Where it's based: Carlsbad, Calif.
When it was founded: 2011
Why it's Fierce: BandwidthX got its start when CEO and Founder Pertti Visuri lost a cellular signal on his smartphone and began looking for alternative Wi-Fi connections. "Everyone has the situation where you pull out your device when you don't have a good cellular signal and you look at the Wi-Fi settings and you see dozens of Wi-Fi access points that are locked," Visuri said, noting those Wi-Fi networks are probably unused. "What if all that capacity could be used?"
The result is BandwidthX, which Visuri likens to Google's (NASDAQ: GOOG) AdSense in that it serves as a cloud-based marketplace that connects users who want Wi-Fi connections with the network operators that have capacity. BandwidthX essentially provides a market where both carriers and Internet service providers can define their value for capacity in real time and are automatically matched when their values align. "Everyone wins when you can create value from something that isn't being used today," Visuri said. "If you can remove friction from commerce … you always come better off."
The company's technology is riding a major push in the Wi-Fi industry to position the technology as an alternative to cellular. MVNOs, cable operators and others are hinting that Wi-Fi may well capture a significant share of smartphone and tablet users' connections.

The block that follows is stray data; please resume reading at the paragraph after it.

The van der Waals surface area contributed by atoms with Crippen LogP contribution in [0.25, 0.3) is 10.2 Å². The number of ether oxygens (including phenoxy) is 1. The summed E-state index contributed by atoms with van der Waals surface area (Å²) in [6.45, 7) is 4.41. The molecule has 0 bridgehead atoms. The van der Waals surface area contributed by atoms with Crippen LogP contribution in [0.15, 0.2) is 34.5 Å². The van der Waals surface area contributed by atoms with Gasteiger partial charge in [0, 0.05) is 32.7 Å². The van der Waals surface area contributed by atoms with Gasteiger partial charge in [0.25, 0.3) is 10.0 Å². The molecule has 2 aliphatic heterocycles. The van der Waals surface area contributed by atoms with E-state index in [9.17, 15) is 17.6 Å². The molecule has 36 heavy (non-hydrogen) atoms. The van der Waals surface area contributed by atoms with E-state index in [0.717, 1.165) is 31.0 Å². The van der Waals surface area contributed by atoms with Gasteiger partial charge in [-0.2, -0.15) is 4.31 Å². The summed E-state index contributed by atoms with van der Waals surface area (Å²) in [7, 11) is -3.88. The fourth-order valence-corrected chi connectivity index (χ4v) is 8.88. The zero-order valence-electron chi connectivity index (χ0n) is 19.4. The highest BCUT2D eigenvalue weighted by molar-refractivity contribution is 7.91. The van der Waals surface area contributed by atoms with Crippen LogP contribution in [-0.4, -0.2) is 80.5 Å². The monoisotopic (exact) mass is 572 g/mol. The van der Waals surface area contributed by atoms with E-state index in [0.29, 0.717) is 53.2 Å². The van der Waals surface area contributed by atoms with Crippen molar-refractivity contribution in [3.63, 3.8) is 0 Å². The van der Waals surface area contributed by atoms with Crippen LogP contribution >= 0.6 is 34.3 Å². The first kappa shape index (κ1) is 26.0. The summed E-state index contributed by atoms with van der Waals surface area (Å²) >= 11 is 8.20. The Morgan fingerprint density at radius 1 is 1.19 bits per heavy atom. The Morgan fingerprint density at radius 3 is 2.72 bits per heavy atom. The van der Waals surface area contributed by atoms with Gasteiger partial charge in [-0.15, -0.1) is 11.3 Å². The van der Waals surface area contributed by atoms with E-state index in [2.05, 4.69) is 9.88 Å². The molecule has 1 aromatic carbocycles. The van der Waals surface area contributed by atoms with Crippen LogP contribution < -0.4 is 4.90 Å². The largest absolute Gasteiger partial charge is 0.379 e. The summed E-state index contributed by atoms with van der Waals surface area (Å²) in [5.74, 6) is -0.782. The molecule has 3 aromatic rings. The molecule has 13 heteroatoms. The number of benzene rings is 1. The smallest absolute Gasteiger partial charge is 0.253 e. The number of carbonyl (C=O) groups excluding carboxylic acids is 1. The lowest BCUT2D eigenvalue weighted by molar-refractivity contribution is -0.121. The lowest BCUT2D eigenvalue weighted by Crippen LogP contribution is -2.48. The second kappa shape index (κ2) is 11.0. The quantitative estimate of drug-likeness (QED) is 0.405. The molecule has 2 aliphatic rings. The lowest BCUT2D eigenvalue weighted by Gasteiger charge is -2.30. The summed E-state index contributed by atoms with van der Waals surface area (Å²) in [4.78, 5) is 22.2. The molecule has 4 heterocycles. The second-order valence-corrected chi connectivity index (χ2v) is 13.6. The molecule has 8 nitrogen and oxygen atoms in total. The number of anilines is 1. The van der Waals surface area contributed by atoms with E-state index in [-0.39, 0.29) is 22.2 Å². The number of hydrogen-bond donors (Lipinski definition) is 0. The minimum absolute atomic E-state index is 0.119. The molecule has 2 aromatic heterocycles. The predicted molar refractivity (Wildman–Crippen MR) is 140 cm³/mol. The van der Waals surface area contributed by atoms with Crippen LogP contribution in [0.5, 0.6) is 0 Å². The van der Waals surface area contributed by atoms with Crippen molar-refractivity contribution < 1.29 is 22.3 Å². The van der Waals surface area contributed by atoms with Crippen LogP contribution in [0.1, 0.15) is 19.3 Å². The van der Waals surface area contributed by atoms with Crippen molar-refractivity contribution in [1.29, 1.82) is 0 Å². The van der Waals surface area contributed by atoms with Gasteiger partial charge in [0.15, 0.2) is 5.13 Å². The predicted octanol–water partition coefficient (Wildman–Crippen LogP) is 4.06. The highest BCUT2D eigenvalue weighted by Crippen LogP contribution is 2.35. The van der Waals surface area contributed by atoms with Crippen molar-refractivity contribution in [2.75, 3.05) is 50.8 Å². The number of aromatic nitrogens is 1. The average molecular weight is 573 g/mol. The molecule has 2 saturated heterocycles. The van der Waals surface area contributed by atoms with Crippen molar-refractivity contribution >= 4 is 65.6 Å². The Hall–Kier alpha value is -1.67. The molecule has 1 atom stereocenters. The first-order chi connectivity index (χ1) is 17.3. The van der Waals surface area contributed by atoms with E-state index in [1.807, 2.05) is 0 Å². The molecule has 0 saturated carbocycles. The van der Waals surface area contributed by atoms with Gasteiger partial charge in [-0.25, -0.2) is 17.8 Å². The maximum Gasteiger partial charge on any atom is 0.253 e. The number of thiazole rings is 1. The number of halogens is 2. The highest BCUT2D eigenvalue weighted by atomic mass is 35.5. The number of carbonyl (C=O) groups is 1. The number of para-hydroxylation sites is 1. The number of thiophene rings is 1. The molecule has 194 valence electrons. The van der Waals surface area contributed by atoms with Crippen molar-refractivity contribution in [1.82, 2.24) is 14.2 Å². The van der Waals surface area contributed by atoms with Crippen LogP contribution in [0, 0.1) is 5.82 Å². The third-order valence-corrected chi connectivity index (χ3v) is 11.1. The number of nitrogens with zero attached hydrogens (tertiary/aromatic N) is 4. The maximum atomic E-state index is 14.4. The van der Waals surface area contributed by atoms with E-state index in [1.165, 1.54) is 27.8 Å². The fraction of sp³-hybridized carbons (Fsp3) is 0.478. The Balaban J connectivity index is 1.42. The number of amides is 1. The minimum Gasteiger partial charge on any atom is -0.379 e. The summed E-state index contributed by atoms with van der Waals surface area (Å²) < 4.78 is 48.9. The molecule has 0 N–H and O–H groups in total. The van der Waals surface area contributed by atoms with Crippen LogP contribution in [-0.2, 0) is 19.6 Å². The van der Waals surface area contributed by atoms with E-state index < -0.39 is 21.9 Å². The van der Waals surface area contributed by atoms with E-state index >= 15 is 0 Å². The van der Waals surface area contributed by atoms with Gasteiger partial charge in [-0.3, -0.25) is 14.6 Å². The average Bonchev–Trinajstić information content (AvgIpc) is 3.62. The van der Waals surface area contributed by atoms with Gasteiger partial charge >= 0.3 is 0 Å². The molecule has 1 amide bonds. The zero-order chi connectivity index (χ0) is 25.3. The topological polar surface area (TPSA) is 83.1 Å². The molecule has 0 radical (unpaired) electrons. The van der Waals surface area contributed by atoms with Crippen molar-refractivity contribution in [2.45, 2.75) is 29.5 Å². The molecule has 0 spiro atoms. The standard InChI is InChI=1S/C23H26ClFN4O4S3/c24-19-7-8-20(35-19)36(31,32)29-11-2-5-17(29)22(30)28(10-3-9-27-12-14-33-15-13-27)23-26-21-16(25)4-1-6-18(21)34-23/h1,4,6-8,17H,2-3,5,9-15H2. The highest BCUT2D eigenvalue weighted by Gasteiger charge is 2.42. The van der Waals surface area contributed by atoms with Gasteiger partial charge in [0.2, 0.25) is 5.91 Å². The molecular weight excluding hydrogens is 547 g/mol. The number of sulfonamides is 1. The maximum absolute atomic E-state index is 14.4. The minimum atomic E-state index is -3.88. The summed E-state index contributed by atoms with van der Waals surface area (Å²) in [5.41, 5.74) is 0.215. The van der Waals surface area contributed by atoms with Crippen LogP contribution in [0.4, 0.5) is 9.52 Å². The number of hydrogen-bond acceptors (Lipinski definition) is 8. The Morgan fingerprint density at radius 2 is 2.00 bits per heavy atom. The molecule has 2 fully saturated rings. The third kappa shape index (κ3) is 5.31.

Today, BandwidthX counts just under 50 employees, and millions of dollars in revenues coming in from its Bandwidth Marketplace. The company counts a handful of commercial contracts, though it's not naming names, and the company makes money by taking a percentage of the cash traveling through its marketplace. "We pride ourselves in that … we won't earn money unless our customers earn or save substantial amounts of money also," Visuri said.
What's next: BandwidthX is beginning trials with customers with tens of millions of subscribers. The company also is looking to expand internationally: "We've started in the U.S., but obviously this a global opportunity," Visuri said.
And what of Hotspot 2.0 technology, which promises to seamlessly connect smartphone users to participating Wi-Fi networks? "We're rooting for it," Visuri said. "It will make connections more secure. It will broaden the scope of things that can be done in these connections. We already support all flavors of it that are in existence."
"It's only going to help us," he added.